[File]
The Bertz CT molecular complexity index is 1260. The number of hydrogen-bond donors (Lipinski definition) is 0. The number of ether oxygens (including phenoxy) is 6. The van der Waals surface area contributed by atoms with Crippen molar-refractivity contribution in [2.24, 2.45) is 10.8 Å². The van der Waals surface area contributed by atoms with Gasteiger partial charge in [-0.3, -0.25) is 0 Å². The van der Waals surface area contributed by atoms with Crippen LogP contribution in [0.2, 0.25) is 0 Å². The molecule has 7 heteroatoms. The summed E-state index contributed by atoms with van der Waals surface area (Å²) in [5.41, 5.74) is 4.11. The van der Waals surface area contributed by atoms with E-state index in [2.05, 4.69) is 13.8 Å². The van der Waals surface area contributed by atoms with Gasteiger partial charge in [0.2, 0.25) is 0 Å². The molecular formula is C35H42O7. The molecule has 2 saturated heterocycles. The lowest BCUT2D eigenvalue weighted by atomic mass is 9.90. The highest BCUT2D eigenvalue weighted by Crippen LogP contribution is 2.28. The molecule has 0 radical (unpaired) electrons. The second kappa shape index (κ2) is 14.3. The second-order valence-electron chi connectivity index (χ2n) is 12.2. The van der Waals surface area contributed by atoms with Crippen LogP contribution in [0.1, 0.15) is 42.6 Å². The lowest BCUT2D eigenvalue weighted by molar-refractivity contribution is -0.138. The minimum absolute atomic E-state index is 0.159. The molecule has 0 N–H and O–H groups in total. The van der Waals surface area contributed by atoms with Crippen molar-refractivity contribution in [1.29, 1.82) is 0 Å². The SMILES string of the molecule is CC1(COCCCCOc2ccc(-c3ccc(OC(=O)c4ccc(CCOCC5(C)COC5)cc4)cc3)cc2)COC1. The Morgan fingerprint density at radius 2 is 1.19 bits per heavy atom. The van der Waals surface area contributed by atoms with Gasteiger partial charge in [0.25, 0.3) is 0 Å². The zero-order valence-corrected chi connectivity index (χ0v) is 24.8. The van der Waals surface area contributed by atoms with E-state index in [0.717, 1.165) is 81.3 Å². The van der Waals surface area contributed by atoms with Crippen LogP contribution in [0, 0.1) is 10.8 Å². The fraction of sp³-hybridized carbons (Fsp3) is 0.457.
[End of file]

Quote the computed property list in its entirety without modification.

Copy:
The Bertz CT molecular complexity index is 1260. The number of hydrogen-bond donors (Lipinski definition) is 0. The number of ether oxygens (including phenoxy) is 6. The van der Waals surface area contributed by atoms with Crippen molar-refractivity contribution in [2.24, 2.45) is 10.8 Å². The van der Waals surface area contributed by atoms with Gasteiger partial charge in [-0.3, -0.25) is 0 Å². The van der Waals surface area contributed by atoms with Crippen LogP contribution in [0.2, 0.25) is 0 Å². The molecule has 7 heteroatoms. The summed E-state index contributed by atoms with van der Waals surface area (Å²) in [5.41, 5.74) is 4.11. The van der Waals surface area contributed by atoms with E-state index in [2.05, 4.69) is 13.8 Å². The van der Waals surface area contributed by atoms with Gasteiger partial charge in [0.2, 0.25) is 0 Å². The molecular formula is C35H42O7. The molecule has 2 saturated heterocycles. The lowest BCUT2D eigenvalue weighted by atomic mass is 9.90. The highest BCUT2D eigenvalue weighted by Crippen LogP contribution is 2.28. The molecule has 0 radical (unpaired) electrons. The second kappa shape index (κ2) is 14.3. The second-order valence-electron chi connectivity index (χ2n) is 12.2. The van der Waals surface area contributed by atoms with Crippen LogP contribution in [0.1, 0.15) is 42.6 Å². The lowest BCUT2D eigenvalue weighted by molar-refractivity contribution is -0.138. The minimum absolute atomic E-state index is 0.159. The molecule has 0 N–H and O–H groups in total. The van der Waals surface area contributed by atoms with Crippen molar-refractivity contribution in [1.29, 1.82) is 0 Å². The SMILES string of the molecule is CC1(COCCCCOc2ccc(-c3ccc(OC(=O)c4ccc(CCOCC5(C)COC5)cc4)cc3)cc2)COC1. The Morgan fingerprint density at radius 2 is 1.19 bits per heavy atom. The van der Waals surface area contributed by atoms with Gasteiger partial charge in [0.25, 0.3) is 0 Å². The zero-order valence-corrected chi connectivity index (χ0v) is 24.8. The van der Waals surface area contributed by atoms with E-state index in [0.717, 1.165) is 81.3 Å². The van der Waals surface area contributed by atoms with Crippen LogP contribution in [0, 0.1) is 10.8 Å². The fraction of sp³-hybridized carbons (Fsp3) is 0.457.